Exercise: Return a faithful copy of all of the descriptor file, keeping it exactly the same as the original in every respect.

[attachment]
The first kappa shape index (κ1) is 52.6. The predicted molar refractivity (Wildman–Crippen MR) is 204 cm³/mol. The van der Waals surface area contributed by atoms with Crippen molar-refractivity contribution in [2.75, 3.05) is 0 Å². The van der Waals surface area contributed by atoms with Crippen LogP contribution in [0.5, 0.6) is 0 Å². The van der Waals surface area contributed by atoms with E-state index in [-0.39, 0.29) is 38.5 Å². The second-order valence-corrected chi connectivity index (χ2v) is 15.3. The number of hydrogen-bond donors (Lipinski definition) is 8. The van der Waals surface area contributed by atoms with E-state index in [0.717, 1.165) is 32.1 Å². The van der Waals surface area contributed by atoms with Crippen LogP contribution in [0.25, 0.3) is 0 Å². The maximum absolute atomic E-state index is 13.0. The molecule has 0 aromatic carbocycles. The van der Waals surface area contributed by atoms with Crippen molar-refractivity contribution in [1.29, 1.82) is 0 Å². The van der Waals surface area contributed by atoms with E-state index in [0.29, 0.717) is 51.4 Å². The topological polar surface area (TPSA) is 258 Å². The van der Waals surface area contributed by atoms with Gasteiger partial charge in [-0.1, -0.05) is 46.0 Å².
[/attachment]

The first kappa shape index (κ1) is 52.6. The predicted molar refractivity (Wildman–Crippen MR) is 204 cm³/mol. The van der Waals surface area contributed by atoms with Crippen molar-refractivity contribution in [2.75, 3.05) is 0 Å². The van der Waals surface area contributed by atoms with Crippen LogP contribution in [0.5, 0.6) is 0 Å². The van der Waals surface area contributed by atoms with E-state index in [-0.39, 0.29) is 38.5 Å². The second-order valence-corrected chi connectivity index (χ2v) is 15.3. The number of hydrogen-bond donors (Lipinski definition) is 8. The van der Waals surface area contributed by atoms with E-state index in [0.717, 1.165) is 32.1 Å². The van der Waals surface area contributed by atoms with Crippen LogP contribution in [0.25, 0.3) is 0 Å². The maximum absolute atomic E-state index is 13.0. The molecule has 0 aromatic carbocycles. The van der Waals surface area contributed by atoms with Crippen molar-refractivity contribution in [1.29, 1.82) is 0 Å². The van der Waals surface area contributed by atoms with E-state index in [0.29, 0.717) is 51.4 Å². The topological polar surface area (TPSA) is 258 Å². The van der Waals surface area contributed by atoms with Gasteiger partial charge in [-0.1, -0.05) is 46.0 Å².